Chapter 32 The Consummation Of All Things

This same Jesus, which is taken up from you into heaven, shall so come in like manner as ye have seen Him go into heaven (Acts 1:11).

This is the first message from heaven to earth after our Lord’s ascension. He and His disciples had been standing on mount Olivet when He was taken up from them—“and a cloud received Him out of their sight” (1:9). Then came heaven’s first message spoken by two angels who seemed to know these men well since they addressed them as “men of Galilee.” The cloud is important for had there been no cloud the Lord in ascending would have grown smaller and smaller in their eyes, and God never intends His Beloved to become small in our eyes.

What the Lord Said About His Coming Again

Our Lord said nothing about His coming again until after Peter made the great confession at Caesarea Philippi, six months before His death on the cross—“Thou art the Christ, the Son of the living God” (Matthew 16:16). Then He unveiled three more secrets—of the Church (v. 18)—of the cross (v. 21)—of His coming again (v. 27). He said He would come as “the Son of man”—a term full of significance and comfort for us who are of human stock. It was as the Son of man that He lived and toiled on earth—as the Son of man that He suffered and died on the cross—as the Son of man that He ascended into heaven. He took our humanity back with Him to glory—a humanity He did not have when He came out of that glory. He is a Man in glory now, and as the Son of man will come again, and to show that He is the Son of God He will come in “the glory of His Father.”

What the Apostles Said About His Coming Again

Every New Testament writer refers to our Lord’s coming again. It was this blessed hope which inspired their faith and witness—their unworldly character—their moral intensity—their command of the future. Peter says: “When the chief Shepherd shall appear, ye shall receive a crown of glory that fadeth not away” (1 Peter 5:4). “Hope to the end for the grace that is to be brought unto you at the revelation of Jesus Christ” (1 Peter 1:13). John says: “When He shall appear, we shall be like Him; for we shall see Him as He is” (1 John 3:2). Jude says: “Building up yourselves on your most holy faith…looking for the mercy of our Lord Jesus Christ” (vv. 20, 21). Hebrews 9:28 says: “Christ…shall…appear the second time.” Paul in Romans describes two features of His coming. First, to reveal the sons of God (8:19). Many of them have been hidden in quiet places. He will display all who are His and will be admired for His wondrous work in them. Secondly, He will deliver the whole creation from its bondage (Romans 8:20, 21). The earth must be redeemed—delivered from its groaning and from all its frustration and impediments which are at present in it. Our bodies are in that material creation and will be resurrected at the time of the earth’s renewal. “The whole creation groaneth and travaileth in pain … but ourselves also … even we ourselves groan within ourselves, waiting for … the redemption of our body” (8:22, 23).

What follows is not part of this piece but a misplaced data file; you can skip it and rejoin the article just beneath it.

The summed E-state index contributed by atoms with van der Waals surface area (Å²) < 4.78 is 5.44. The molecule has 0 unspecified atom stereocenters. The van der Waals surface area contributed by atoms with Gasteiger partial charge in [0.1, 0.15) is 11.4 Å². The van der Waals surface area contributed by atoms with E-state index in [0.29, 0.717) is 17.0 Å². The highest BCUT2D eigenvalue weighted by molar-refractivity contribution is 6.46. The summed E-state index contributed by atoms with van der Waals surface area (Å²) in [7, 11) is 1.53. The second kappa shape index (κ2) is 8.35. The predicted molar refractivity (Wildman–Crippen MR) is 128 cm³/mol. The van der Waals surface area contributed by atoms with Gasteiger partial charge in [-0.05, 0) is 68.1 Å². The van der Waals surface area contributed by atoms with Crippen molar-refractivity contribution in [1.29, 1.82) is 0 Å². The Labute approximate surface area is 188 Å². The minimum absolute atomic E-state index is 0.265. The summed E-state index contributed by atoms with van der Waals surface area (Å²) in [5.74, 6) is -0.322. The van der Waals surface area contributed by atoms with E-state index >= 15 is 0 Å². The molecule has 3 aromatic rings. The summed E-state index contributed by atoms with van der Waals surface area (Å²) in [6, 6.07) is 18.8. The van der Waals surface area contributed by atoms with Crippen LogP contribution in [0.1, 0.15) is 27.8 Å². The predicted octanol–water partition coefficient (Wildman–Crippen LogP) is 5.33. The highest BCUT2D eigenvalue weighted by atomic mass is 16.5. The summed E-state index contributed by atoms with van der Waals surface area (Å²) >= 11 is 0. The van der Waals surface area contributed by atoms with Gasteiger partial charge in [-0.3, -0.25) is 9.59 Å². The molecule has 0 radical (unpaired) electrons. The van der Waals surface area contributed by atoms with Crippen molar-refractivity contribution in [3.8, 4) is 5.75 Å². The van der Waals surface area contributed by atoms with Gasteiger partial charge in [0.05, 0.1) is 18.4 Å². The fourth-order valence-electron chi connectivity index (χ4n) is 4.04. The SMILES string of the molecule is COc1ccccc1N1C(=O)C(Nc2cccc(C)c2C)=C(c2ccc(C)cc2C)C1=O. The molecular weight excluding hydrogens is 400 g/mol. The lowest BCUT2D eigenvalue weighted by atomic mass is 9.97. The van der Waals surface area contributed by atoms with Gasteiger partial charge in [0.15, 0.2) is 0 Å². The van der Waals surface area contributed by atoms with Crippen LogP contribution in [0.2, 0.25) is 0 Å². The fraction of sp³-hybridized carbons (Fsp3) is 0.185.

What the Angels Said About His Coming Again

I will emphasize just one thing. It is, they said, to be “this same Jesus” (Acts 1:11). They used His human name—Jesus. They, too, spoke of Him in His coming as “the Son of man.” There are mighty and great things bound up in that title. It denotes His relation to-and work for —the redeemed sons of men. And He came to destroy all the works of the devil in us so that we should be made like Him.

All of this must have its application in our lives. We should not emphasize signs of His coming. They have their place. We must not dismiss the “signs of the times.” There are such signs, but we are on much safer ground when we stand in the realm of spiritual realities. Signs may be very fascinating to the flesh but it is far more important for us to advance in Godlikeness in view of His coming again. The Cross is the basis for that blessed hope. I am sure we please the Lord more by gathering around His table to remember Him and what He did to give us such a hope. “Thou art coming! At Thy table we are witnesses of this,” says the hymn writer. When Abraham’s servant went to seek a bride for Isaac and found Rebekah, you will notice that while he had a long way to come for her, she also had a long journey to meet Isaac—six hundred miles through desert land. It was no sudden jump from Mesopotamia to Canaan. It was a long, exacting, and weary journey—all of which involved a great exercise of faith. There was much to leave behind to undertake that journey. In the same way, we are to move toward our Lord as He moves toward us. We must leave behind all that is fleshly and, under the guidance of the Holy Spirit, be occupied with the blessed hope of meeting our Heavenly Bridegroom.

Christ is coming! let creation
From her groans and travail cease;
Let the glorious proclamation
Hope restore and faith increase:
Christ is coming!
Christ is coming!
Come, Thou blessed Prince of peace.

Long time exiles have been pining,
Far from rest, and home, and Thee:
But, in heavenly vestures shining,
They their loving Lord shall see:
Christ is coming!
Christ is coming!
Haste the joyous jubilee.

With that blessed hope before us,
Let our joyful songs be sung;
Let the mighty advent chorus
Onward roll from tongue to tongue:
Christ is coming!
Christ is coming!
Come, Lord Jesus, quickly come.

—John Ross Mac Duff